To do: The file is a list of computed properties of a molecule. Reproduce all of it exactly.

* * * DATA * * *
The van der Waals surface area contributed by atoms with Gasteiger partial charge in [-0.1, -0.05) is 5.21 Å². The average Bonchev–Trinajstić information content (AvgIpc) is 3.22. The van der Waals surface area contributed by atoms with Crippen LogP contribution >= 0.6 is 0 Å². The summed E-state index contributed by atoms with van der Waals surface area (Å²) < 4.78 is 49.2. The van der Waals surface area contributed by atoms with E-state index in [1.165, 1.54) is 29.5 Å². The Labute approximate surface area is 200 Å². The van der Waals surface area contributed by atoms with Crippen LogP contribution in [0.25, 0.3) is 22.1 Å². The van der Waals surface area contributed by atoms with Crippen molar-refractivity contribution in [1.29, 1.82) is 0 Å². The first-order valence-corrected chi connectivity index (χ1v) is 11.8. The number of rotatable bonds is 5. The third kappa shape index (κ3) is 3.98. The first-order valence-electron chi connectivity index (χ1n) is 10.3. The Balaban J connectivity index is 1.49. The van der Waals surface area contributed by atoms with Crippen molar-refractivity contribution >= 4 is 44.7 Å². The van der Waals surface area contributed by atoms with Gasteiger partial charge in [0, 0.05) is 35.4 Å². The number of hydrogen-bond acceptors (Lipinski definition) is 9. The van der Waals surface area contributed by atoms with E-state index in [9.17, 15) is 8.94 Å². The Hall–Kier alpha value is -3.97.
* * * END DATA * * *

The van der Waals surface area contributed by atoms with Gasteiger partial charge in [-0.1, -0.05) is 5.21 Å². The average Bonchev–Trinajstić information content (AvgIpc) is 3.22. The van der Waals surface area contributed by atoms with Crippen LogP contribution >= 0.6 is 0 Å². The summed E-state index contributed by atoms with van der Waals surface area (Å²) < 4.78 is 49.2. The van der Waals surface area contributed by atoms with E-state index in [1.165, 1.54) is 29.5 Å². The Labute approximate surface area is 200 Å². The van der Waals surface area contributed by atoms with Crippen LogP contribution in [0.25, 0.3) is 22.1 Å². The van der Waals surface area contributed by atoms with Crippen molar-refractivity contribution in [1.29, 1.82) is 0 Å². The first-order valence-corrected chi connectivity index (χ1v) is 11.8. The number of rotatable bonds is 5. The third kappa shape index (κ3) is 3.98. The first-order valence-electron chi connectivity index (χ1n) is 10.3. The Balaban J connectivity index is 1.49. The van der Waals surface area contributed by atoms with Crippen molar-refractivity contribution >= 4 is 44.7 Å². The van der Waals surface area contributed by atoms with Gasteiger partial charge in [0, 0.05) is 35.4 Å². The number of hydrogen-bond acceptors (Lipinski definition) is 9. The van der Waals surface area contributed by atoms with E-state index in [9.17, 15) is 8.94 Å². The Hall–Kier alpha value is -3.97.